Then on to the tasting room where I fell in love with their Cuvée En Auger Rosé. The lovely color was like liquid pink sapphires, the nose was delicate with soft spices and the taste was subtle and seemed to bloom in my mouth after swallowing.

The following morning, just after breakfast, we went up on deck to watch Toma navigate the famous Agde round lock, built in 1676 of volcanic stone, it allows a boat to turn around and continue on with a choice of three directions. We were headed towards the nature reserve of Bagnas then on to the inland saltwater lake of Thau with its huge oyster beds and dozens of windsurfers and their colorful sails.

Marseillan and Pezenas

We tied up at the picturesque fishing village of Marseillan just in time for lunch up on deck.  Later Matthew took us on a tour of Pezenas. He told us the town was mostly known for its associations with the famous French playwright Moliere, who is said to have written many of his plays while staying there.

I really liked the little town and Constance and I enjoyed window-shopping as we walked along the cobblestone streets admiring the colorful displays of items to buy. Later we stopped at a sidewalk café for a citron pressé.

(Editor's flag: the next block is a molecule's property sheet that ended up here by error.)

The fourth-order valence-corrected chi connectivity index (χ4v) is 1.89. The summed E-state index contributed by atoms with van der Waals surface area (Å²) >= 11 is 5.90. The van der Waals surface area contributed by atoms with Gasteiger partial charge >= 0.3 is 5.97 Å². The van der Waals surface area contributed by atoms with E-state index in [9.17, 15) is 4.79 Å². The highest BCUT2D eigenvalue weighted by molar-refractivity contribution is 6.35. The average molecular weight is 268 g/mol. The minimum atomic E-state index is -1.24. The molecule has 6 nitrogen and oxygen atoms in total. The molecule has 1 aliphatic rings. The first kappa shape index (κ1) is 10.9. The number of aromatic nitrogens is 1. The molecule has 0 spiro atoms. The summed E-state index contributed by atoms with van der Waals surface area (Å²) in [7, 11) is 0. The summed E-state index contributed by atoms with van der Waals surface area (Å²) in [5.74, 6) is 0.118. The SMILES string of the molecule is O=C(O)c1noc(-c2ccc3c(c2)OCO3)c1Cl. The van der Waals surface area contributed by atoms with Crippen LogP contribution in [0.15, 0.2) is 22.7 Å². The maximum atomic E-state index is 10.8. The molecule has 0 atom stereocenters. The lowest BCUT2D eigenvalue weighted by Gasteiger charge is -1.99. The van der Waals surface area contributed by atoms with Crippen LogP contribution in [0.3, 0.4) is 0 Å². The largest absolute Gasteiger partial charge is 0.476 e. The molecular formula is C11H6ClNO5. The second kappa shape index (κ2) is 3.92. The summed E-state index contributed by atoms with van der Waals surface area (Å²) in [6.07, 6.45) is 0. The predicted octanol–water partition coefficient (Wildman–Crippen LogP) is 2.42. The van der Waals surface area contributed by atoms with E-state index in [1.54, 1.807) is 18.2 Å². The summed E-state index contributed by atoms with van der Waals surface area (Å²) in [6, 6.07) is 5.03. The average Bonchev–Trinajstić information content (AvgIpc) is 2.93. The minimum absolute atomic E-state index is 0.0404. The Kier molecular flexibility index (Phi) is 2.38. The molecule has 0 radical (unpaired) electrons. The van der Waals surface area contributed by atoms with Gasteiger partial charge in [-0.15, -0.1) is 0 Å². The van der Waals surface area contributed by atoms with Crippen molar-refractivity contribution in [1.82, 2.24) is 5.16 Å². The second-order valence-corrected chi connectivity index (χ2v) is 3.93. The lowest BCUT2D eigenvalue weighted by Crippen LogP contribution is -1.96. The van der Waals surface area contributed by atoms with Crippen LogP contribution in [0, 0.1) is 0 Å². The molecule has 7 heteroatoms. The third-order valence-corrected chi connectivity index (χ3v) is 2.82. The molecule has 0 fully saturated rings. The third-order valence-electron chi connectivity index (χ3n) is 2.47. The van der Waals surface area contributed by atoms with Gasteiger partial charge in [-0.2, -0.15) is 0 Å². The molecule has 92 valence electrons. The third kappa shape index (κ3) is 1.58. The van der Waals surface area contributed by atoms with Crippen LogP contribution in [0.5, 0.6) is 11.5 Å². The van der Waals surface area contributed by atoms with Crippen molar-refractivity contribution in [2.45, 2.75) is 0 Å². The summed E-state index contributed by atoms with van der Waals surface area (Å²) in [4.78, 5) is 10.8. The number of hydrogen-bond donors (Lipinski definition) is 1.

In the market 1
In a local market at Narbonne, France.

We returned to the Anjodi in time to dress for our Captain’s Farewell Dinner. Daphna served us Champagne and escargots on deck as we enjoyed the view of the beautiful blue Lake Thau in the late afternoon sun.

The Captain’s dinner was a lively affair with everyone talking at once remembering different experiences during that week. Daphna was back and forth to the galley presenting us with a bit of foie gras on toast accompanied with baby spinach and roasted tomatoes.

The main dish was a beautifully cooked steak with potatoes and broccoli and topped with an elegant wild mushroom sauce. We finished with a smooth, crème brulée.

Toma, Matthew and I sat up talking long after everyone else had gone to bed. I didn’t want the night to end, knowing that tomorrow morning our cruise would be over and I would have to say goodbye to the Anjodi and her wonderful crew.

Saturday morning, after breakfast and many hugs goodbye with the crew, the 4 of us guests loaded our gear into the minibus and then we were gone.

For more information:

If you want to experience the best of the French countryside, get a rental car from Enterprise in France.

For information on how you can book a barge cruise, contact European Waterways: Tel: 1 877 879 8808 www.gobarging.com.

Love Cruising?  Unusual cruising, that is?  Check out our Uncommon Cruising ebook, with dozens of stories of unconventional cruises around the world for your Kindle.

Jacqueline Harmon Butler, left.Jacqueline Harmon Butler, left, lives in Petaluma, California, and is the author of travel writing books and novels.  Read her blog, Food Flirt online and visit her website.